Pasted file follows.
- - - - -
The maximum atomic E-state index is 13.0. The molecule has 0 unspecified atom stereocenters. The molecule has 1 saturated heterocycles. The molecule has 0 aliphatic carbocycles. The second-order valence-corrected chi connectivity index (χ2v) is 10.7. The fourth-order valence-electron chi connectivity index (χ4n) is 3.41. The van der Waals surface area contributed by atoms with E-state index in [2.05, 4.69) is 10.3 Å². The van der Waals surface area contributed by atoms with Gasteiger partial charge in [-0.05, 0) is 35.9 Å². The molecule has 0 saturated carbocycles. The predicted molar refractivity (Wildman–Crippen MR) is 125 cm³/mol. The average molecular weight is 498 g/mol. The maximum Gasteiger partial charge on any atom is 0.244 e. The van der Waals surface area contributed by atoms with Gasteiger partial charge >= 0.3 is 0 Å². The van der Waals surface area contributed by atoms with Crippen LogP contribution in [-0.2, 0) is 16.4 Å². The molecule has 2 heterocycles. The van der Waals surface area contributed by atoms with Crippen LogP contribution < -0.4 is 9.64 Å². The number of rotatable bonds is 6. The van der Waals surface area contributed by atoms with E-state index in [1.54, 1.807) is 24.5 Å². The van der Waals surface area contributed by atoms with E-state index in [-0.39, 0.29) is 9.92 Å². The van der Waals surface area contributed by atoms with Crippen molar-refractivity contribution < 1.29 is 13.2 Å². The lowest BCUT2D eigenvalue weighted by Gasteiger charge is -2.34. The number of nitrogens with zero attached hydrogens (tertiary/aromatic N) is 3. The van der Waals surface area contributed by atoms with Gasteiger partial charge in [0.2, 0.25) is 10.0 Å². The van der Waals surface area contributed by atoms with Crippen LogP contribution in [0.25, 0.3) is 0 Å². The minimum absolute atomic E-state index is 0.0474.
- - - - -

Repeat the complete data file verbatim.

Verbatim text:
The maximum atomic E-state index is 13.0. The molecule has 0 unspecified atom stereocenters. The molecule has 1 saturated heterocycles. The molecule has 0 aliphatic carbocycles. The second-order valence-corrected chi connectivity index (χ2v) is 10.7. The fourth-order valence-electron chi connectivity index (χ4n) is 3.41. The van der Waals surface area contributed by atoms with E-state index in [2.05, 4.69) is 10.3 Å². The van der Waals surface area contributed by atoms with Gasteiger partial charge in [-0.05, 0) is 35.9 Å². The molecule has 0 saturated carbocycles. The predicted molar refractivity (Wildman–Crippen MR) is 125 cm³/mol. The average molecular weight is 498 g/mol. The maximum Gasteiger partial charge on any atom is 0.244 e. The van der Waals surface area contributed by atoms with Gasteiger partial charge >= 0.3 is 0 Å². The van der Waals surface area contributed by atoms with Crippen LogP contribution in [-0.2, 0) is 16.4 Å². The molecule has 2 heterocycles. The van der Waals surface area contributed by atoms with Crippen LogP contribution < -0.4 is 9.64 Å². The number of rotatable bonds is 6. The van der Waals surface area contributed by atoms with E-state index in [1.54, 1.807) is 24.5 Å². The van der Waals surface area contributed by atoms with E-state index in [-0.39, 0.29) is 9.92 Å². The van der Waals surface area contributed by atoms with Crippen molar-refractivity contribution < 1.29 is 13.2 Å². The lowest BCUT2D eigenvalue weighted by Gasteiger charge is -2.34. The number of nitrogens with zero attached hydrogens (tertiary/aromatic N) is 3. The van der Waals surface area contributed by atoms with Gasteiger partial charge in [0.2, 0.25) is 10.0 Å². The van der Waals surface area contributed by atoms with Crippen LogP contribution in [0.25, 0.3) is 0 Å². The minimum absolute atomic E-state index is 0.0474.